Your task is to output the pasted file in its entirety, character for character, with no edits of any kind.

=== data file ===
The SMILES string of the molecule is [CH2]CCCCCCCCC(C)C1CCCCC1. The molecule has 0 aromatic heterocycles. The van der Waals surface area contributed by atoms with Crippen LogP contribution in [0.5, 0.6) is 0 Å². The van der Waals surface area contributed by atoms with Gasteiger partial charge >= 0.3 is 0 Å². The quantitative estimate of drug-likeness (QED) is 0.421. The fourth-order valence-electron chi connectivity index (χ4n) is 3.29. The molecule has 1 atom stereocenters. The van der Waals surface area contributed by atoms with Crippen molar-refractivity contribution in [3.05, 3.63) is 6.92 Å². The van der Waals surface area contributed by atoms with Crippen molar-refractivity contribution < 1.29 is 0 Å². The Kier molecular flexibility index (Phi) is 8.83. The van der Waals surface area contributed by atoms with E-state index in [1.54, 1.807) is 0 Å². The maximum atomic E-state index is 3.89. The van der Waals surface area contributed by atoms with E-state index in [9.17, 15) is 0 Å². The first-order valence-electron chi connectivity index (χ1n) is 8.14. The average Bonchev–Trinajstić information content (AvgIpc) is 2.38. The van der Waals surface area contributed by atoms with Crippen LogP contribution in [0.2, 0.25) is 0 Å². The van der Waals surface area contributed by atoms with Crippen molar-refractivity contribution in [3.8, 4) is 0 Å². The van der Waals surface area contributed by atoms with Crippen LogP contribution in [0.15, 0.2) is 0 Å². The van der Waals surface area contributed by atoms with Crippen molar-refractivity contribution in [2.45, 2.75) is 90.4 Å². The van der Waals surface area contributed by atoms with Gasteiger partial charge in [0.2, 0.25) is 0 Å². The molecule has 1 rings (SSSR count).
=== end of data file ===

The SMILES string of the molecule is [CH2]CCCCCCCCC(C)C1CCCCC1. The molecule has 0 aromatic heterocycles. The van der Waals surface area contributed by atoms with Crippen LogP contribution in [0.5, 0.6) is 0 Å². The van der Waals surface area contributed by atoms with Gasteiger partial charge >= 0.3 is 0 Å². The quantitative estimate of drug-likeness (QED) is 0.421. The fourth-order valence-electron chi connectivity index (χ4n) is 3.29. The molecule has 1 atom stereocenters. The van der Waals surface area contributed by atoms with Crippen molar-refractivity contribution in [3.05, 3.63) is 6.92 Å². The van der Waals surface area contributed by atoms with Crippen molar-refractivity contribution < 1.29 is 0 Å². The Kier molecular flexibility index (Phi) is 8.83. The van der Waals surface area contributed by atoms with E-state index in [1.54, 1.807) is 0 Å². The maximum atomic E-state index is 3.89. The van der Waals surface area contributed by atoms with E-state index in [9.17, 15) is 0 Å². The first-order valence-electron chi connectivity index (χ1n) is 8.14. The average Bonchev–Trinajstić information content (AvgIpc) is 2.38. The van der Waals surface area contributed by atoms with Crippen LogP contribution in [0.2, 0.25) is 0 Å². The van der Waals surface area contributed by atoms with Crippen molar-refractivity contribution in [3.8, 4) is 0 Å². The van der Waals surface area contributed by atoms with Crippen LogP contribution in [0.15, 0.2) is 0 Å². The van der Waals surface area contributed by atoms with Crippen molar-refractivity contribution in [2.45, 2.75) is 90.4 Å². The van der Waals surface area contributed by atoms with Gasteiger partial charge in [0.2, 0.25) is 0 Å². The molecule has 1 rings (SSSR count).